Former district attorney questions signature validation process

Recall “L.A. County District Attorney George Gascon” campaign volunteers and supporters begin to unload the boxes of signatures from the back of a moving truck so that they may be submitted to the L.A. County Registrar of Voters office. July 6, 2022. Courtesy photo.
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A former L.A. County district attorney openly challenged Monday the way in which the L.A. County Registrar-Recorder/County Clerk’s Office is validating signatures for the recall petition of current District Attorney George Gascón.  

In an open letter sent to the L.A. County Board of Supervisors, Steve Cooley challenged the way in which the signatures are being validated for the petition, and objected to the fact that the Registrar’s Office has declined to allow observers into its counting rooms.  

The letter states that in the Nov. 6, 2018, general election, the RR/CC had a 2% rejection of vote-by-mail ballots, and that number had dropped to 0.354% by the September 2020 election. However, in the random sampling for the recall petition for George Gascón, the RR/CC had a reported 22% rejection rate.  

Cooley went on to allude to this being a form of “voter disenfranchisement” and demanded more transparency by allowing observers in to see how the signatures are being validated.   

While supporters of the recall contend they have a right to observe the process under the California Voter Bill of Rights, officials in the Registrar’s Office argued that L.A. County’s Election Observer Program pertains specifically to elections and not recall attempts, and therefore the closed-door count may continue.   

“Comparing observation-related activities of an election to a recall attempt is not an accurate comparison,” said Mike Sanchez, a spokesman for the Registrar’s Office. “An election does allow for public observation, and Los Angeles County has an Election Observer Program where members of the public can watch election-related activities. A recall attempt and its verification/certification activities are not the same.”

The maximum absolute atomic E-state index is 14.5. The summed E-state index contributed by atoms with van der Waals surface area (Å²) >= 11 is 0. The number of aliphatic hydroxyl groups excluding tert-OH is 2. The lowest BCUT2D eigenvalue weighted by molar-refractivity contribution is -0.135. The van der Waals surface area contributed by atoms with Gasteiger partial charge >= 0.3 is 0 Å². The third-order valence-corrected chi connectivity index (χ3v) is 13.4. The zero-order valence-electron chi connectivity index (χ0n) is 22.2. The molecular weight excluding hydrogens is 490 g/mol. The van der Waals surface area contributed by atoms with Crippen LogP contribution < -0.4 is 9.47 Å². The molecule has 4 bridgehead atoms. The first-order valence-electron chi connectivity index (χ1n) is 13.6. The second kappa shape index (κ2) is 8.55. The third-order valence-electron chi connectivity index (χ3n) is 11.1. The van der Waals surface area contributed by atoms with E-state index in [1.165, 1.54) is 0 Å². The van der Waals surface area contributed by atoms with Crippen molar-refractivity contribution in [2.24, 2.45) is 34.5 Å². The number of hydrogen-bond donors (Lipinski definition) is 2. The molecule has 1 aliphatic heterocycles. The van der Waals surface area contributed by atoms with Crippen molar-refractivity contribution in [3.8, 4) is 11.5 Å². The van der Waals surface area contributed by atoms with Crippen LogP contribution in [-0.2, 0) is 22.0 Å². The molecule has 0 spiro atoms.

Sanchez said the decision made to exclude monitors for the recall is justified under California Government code 6253.5, which is also outlined L.A. County’s “Guide to Recall” publication.   

“Some voters may have concerns about possible harassment if they sign an initiative, a referendum, and/or a recall petition,” the L.A. County recall guide reads. “Government Code Sec. 6253.5 provides that such petitions (and any memoranda prepared by the elections official in examining the petitions) are not deemed to be public records and are not open to inspection.”   

Sanchez added that not allowing monitors has been the standard practice for all petition verifications – including statewide petitions and the 2021 California Gubernatorial Recall Petition. 

The Registrar’s Office has until Aug. 17 to determine whether the petition has enough signatures to cause a special election against Gascón. If the total number of valid signatures dips below the required number of 566,857, then the petitioners will have 21 days from the certification of insufficiency to examine which signatures were disqualified and why.

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